|Practical Recovery: AA Alternative Centers Proliferate|
|Written by Ted Jackson|
When Tom Horvath surveys the addiction treatment drug rehab alcohol rehab landscape, he sees a future where half of all addiction centers are non 12-step. While the market is not there yet, if it ever will be, it is certainly a fact that there appears to have been a shift in the higher end private addiction treatment centers, especially in areas like So Cal, toward alternatives.
In clinical trend setting Malibu, for example, most centers no longer bill themselves as 12-step - though most rely to some extent on that modality still - instead emphasizing the comprehensiveness of their approaches. For Horvath, this is nothing new. As the founder of the San Diego addiction treatment center Practical Recovery, and since the 1980s as a practicing psychologist, Horvath has for years been a thought leader in the 12-step alternative arena. Offering outpatient since the late 1990s and since 2005 doing between $1M and $1.5M annually of such business, Horvath is leveraging his alternative expertise into an aggressive expansion of Practical Recovery, putting his money where his mouth is when it comes to expansion of this type of care in the addictions marketplace.
A cautious spender of marketing dollars - a key execution attribute for treatment entrepreneurs in these days of the Tyranny of Google - Horvath has successfully engineered an 18-bed growth play into residential over the past two years. In the process, annual Practical Recovery revenues could as much as triple from pre-residential days, to between $4M and $5M, if census expectations are met for the remainder of 2012. Having brought on a new marketing chief, Horvath is confident that the typical summer slowdown will reverse in the fall and that expectations will become reality. "We like the market for alternatives right now and see a lot of growth potential, especially for Practical Recovery, where for a long time we have been honing our clinical approaches."
Hunkering down with his staff, Horvath is now beginning to work on plans for further growth. With a relatively middle of the road price point - most clients are spending between $15K and $20K for their residential care - Practical Recovery sees opportunity at the extremes. In the next year or so plans are too roll out expansion that offers care at the very affordable end - perhaps as low as $5K - and at the $60K plus ultra high end. Thus will Practical Recovery have, in the estimation of Horvath, a full continuum of program offerings enabling the center to tap into all areas of alternative care demand.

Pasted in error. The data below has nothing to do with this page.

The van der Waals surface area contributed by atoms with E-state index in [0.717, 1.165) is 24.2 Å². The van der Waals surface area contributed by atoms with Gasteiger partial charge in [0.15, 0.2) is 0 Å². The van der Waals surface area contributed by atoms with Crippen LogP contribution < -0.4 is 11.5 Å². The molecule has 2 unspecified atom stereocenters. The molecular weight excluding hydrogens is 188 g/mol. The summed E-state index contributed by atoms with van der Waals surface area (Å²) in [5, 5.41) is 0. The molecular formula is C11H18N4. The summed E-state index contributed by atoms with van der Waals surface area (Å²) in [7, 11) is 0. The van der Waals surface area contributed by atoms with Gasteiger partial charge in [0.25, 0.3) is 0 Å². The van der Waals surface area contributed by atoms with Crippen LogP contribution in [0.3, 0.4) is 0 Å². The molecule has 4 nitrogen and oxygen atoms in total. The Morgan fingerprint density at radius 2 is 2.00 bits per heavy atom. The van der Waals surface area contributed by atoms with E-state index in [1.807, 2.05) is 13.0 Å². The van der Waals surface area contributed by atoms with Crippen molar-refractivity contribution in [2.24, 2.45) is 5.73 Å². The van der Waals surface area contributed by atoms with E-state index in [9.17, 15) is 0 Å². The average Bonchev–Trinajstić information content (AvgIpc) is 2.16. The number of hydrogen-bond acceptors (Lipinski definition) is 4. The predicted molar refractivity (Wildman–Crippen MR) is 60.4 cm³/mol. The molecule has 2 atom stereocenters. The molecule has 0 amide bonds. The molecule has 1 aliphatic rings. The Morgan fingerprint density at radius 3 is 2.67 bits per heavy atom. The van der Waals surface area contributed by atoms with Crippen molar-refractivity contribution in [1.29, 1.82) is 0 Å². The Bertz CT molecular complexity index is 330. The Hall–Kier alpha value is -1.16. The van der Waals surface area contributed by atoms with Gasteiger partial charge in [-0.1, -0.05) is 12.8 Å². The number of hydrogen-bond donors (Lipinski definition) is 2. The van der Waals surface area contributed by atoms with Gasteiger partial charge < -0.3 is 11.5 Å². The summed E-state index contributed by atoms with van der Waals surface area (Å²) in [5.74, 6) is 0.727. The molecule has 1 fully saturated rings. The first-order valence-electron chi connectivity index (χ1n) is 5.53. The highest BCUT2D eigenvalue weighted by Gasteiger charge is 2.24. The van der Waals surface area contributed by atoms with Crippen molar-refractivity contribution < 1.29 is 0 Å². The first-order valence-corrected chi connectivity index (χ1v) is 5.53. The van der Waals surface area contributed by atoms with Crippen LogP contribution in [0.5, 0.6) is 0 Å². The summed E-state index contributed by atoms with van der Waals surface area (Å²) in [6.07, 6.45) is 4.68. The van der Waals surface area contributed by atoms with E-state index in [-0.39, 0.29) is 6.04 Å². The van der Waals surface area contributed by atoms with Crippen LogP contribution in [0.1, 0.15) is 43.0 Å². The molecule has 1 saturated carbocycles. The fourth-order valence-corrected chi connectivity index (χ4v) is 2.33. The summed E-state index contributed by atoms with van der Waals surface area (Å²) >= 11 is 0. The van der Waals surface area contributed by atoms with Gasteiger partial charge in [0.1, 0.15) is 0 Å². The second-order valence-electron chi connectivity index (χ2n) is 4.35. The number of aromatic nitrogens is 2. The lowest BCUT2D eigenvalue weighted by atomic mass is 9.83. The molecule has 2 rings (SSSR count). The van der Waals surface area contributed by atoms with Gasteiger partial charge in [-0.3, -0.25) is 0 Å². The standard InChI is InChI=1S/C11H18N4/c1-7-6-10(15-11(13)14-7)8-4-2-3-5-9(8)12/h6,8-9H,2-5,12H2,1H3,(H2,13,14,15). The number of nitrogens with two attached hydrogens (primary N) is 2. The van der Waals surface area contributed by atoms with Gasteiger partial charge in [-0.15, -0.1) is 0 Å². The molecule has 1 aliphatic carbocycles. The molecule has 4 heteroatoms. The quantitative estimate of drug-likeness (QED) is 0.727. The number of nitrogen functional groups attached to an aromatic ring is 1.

South Florida's Behavioral Health of the Palm Beaches, BHOPB, has for more than two decades been a center that has had strong roots in the AA-based ractitional model, with its clinicians logging many years of recovery themselves and deeply attached to spiritual, AA modalities. Nevertheless, BHOPB CEO Alan Stevens is highly sensitive to the exigencies of the market. "There is no question that demand is there for alternative approaches," Stevens told Treatment Magazine recently.
"Half Don't Want AA"
"At least half of all clients in our [high end] Sea Side Palm Beach program say they do NOT want to do an AA recovery." In response to this demand for alternatives to AA, and despite its roots in AA-based care, BHOPB has developed an alternative approach to meet the demands of its clientele. "When you see the sheer volume of people who are coming in and seeking something else, it becomes a matter of survival, from a treatment center operation perspective, to start offering alternatives to AA.," says Stevens. As a result, BHOPB has developed what it calls the "Path to Recovery," for which the center has even applied for a patent. "We are finding that many people who were resistant to AA at first are not as much so by the end of their stay with us. Nevertheless, the demand for alternatives is strong, and centers ignore it at their peril."
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Recovering from addiction after rehab
written by Treatment for addiction, July 01, 2013